The cross exposes the world’s sin. Conviction is a crucial part of its atonement. Jesus’ atonement doesn’t hide what is ugly; it makes it safe to bring the ugliness into the light so it can be transformed into beauty. John 3:19 says “light has come into the world but people loved darkness rather than light because their deeds were evil.” The cross provides light, not darkness. Though our sins are “covered” by Christ’s blood, that covering is the opposite of hiding what is ugly in order to preserve a veneer of positivity in our Christian community. Hebrews 10:19 tells us that Christ’s blood should give us confidence to face the truth. What Christ’s blood protects us from is not the discomfort of facing our community’s sin, but the cowardice of hiding from it.

When I look at these students’ tweets, I see a frustration that Pilgrimage wasn’t the uplifting mountaintop experience they thought it was supposed to be. As a high school student, I definitely would have been irritated and tweeted something similar. But this is precisely where the critical lesson needs to happen. True cross-centered worship is repentance, not positivity. It is not manufactured goose bumps, but the disorientation of being undone by God and brought into the terrifying exhilarating vulnerability of liberation from our ugliest secrets.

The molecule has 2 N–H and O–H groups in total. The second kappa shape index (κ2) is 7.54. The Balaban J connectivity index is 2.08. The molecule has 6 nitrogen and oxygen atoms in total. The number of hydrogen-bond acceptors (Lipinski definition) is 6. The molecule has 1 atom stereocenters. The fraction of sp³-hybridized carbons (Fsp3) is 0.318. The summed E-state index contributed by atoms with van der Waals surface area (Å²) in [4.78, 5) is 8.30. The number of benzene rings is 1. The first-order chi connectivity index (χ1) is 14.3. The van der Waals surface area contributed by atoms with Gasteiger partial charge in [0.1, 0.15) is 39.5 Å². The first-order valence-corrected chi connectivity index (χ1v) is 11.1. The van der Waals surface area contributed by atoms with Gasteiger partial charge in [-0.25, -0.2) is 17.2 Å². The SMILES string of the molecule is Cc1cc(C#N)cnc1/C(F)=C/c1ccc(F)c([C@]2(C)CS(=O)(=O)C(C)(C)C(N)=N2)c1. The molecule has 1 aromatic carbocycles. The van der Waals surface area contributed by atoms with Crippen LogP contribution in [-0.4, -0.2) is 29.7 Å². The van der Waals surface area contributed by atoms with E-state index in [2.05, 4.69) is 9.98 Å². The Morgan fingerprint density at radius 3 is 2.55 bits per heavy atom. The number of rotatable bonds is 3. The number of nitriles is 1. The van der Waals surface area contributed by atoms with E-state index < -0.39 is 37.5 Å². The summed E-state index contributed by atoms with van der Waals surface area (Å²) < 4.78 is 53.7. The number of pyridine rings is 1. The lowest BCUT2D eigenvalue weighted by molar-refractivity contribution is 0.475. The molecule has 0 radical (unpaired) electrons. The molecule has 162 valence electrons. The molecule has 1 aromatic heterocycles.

When anyone’s sin is exposed in our presence, it’s embarrassing and painful. I don’t think it’s possible to hear somebody talk about pain they have experienced in a community without feeling personally judged, regardless of how or whether they assign blame at all. But this does not put the onus on the person sharing their pain to tiptoe around our emotional sensitivity and identify wrongdoers with perfect precision. Sin is always complicated and it’s always a collective reality. It’s not just a question of which teenagers brought partisan political propaganda into a Christian youth space. Who didn’t stop them? Who failed to educate them? Who was too caught up in their personal cliques to make sure that the Latino students were welcomed and loved?